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South Korean guided-missile destroyer Wang Geon steams east of the Korean peninsula during exercise Foal Eagle in March 2017.
South Korean guided-missile destroyer Wang Geon steams east of the Korean peninsula during exercise Foal Eagle in March 2017. (Ryan Harper/U.S. Navy)

SEOUL, South Korea — South Korea will send a naval destroyer with a crew of 300 to the Strait of Hormuz in an independent mission, the defense ministry said Tuesday, a decision that followed months of U.S. pressure as Washington seeks help amid tensions with Iran.

Seoul faced a dilemma in trying to balance a need to support its decades-old ally the United States and avoid alienating Iran, one of the few countries to have diplomatic relations with both North and South Korea.

South Korea will deploy troops to the strategic waterway by expanding operational areas of the Cheonghae Unit, which has been on an anti-piracy mission in the Gulf of Aden off the coast of Somalia since 2009, according to the defense ministry.

“In consideration of the current situation in the Middle East, the government has decided to temporarily expand the Cheonghae Unit’s sphere of activity in order to guarantee the safety of our people and the freedom of navigation of our vessels,” the ministry said in a press release.

The unit’s 4,400-ton destroyer Wang Geon and its crew will assume their new role on Tuesday, it said.

The ministry added that the mission will act independently from the U.S.-led international coalition defending the strait but will send two liaison officers to the International Maritime Security Construct and will cooperate with it if necessary.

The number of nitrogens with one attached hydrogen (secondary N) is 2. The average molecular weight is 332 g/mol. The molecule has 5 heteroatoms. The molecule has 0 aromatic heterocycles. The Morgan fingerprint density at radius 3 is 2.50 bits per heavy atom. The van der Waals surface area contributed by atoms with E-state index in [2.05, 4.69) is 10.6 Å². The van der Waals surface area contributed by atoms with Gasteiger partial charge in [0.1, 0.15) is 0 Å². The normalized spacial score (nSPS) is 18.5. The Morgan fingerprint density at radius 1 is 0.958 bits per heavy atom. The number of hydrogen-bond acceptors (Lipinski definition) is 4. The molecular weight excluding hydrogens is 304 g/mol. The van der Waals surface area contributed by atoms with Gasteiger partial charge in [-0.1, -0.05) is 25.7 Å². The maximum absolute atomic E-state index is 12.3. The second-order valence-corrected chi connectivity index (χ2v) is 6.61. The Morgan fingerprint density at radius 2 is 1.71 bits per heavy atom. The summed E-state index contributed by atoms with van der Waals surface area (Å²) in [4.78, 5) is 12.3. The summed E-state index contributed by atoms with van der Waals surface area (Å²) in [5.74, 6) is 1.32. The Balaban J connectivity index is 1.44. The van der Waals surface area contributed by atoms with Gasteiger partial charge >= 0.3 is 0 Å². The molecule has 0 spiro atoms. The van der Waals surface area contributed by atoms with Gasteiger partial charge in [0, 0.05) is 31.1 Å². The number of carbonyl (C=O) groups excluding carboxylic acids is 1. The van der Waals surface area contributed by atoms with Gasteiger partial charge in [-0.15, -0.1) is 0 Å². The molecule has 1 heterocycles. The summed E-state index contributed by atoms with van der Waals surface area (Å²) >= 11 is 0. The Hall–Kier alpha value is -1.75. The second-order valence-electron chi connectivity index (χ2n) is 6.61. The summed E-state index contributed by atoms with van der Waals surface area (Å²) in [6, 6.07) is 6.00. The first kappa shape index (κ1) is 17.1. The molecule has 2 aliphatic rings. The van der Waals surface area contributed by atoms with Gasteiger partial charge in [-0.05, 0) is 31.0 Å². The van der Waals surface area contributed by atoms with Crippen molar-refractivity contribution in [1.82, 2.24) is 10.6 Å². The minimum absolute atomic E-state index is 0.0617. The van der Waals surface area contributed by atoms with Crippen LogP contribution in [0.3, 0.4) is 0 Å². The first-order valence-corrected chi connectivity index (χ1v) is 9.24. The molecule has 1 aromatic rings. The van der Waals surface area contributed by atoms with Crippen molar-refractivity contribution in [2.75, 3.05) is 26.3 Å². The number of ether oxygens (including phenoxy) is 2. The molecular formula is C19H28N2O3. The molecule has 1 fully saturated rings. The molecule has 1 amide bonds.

The announcement came less than a week after Secretary of State Mike Pompeo reportedly called for collective efforts to safeguard the narrow waterway during a meeting in California with his South Korean counterpart, Kang Kyung-wha.

The United States welcomed the decision.

“This decision is a demonstration of the strength of the U.S.-(South Korean) alliance and our commitment to cooperate on global security concerns,” the U.S. Embassy in Seoul said in a statement.

The waterway has become a flash point after the U.S. withdrew from a 2015 nuclear deal with Iran and killed Iran’s top general in an airstrike earlier this year.

Iran was accused of attacking international oil tankers in the area last year, although it denied the allegations. It also seized a British-flagged oil tanker after an Iranian oil tanker suspected of sanctions violations was detained by authorities in Gibraltar. Both ships were eventually released.

More than 70% of South Korean oil imports are carried via the Strait of Hormuz, and South Korean vessels sail through the area about 900 times per year, the ministry said, adding that about 25,000 South Koreans live in the Middle East.

Harry Harris, the U.S. ambassador to South Korea, said last week that Washington has been asking South Korea and other nations to help in maritime security in the area for months. Some 28,500 U.S. troops are stationed in South Korea.

“Very few countries have a greater need than the Republic of Korea because it gets 70% of its oil supplies from the Middle East,” he told reporters on Thursday.

Iran’s ambassador to South Korea warned earlier this month that a decision by Seoul to send troops to join the U.S.-led coalition could provoke a “crisis” in bilateral relations.

“If another country conducts military activities within the Strait of Hormuz, we will not remain inactive,” Saeed Badamchi Shabestari said in a Jan. 10 interview with the South Korean newspaper JoongAng Ilbo. “Iran and Korea share a history that dates back 1,000 years … and this moment is the biggest crisis situation in our history.” Twitter: @kimgamel


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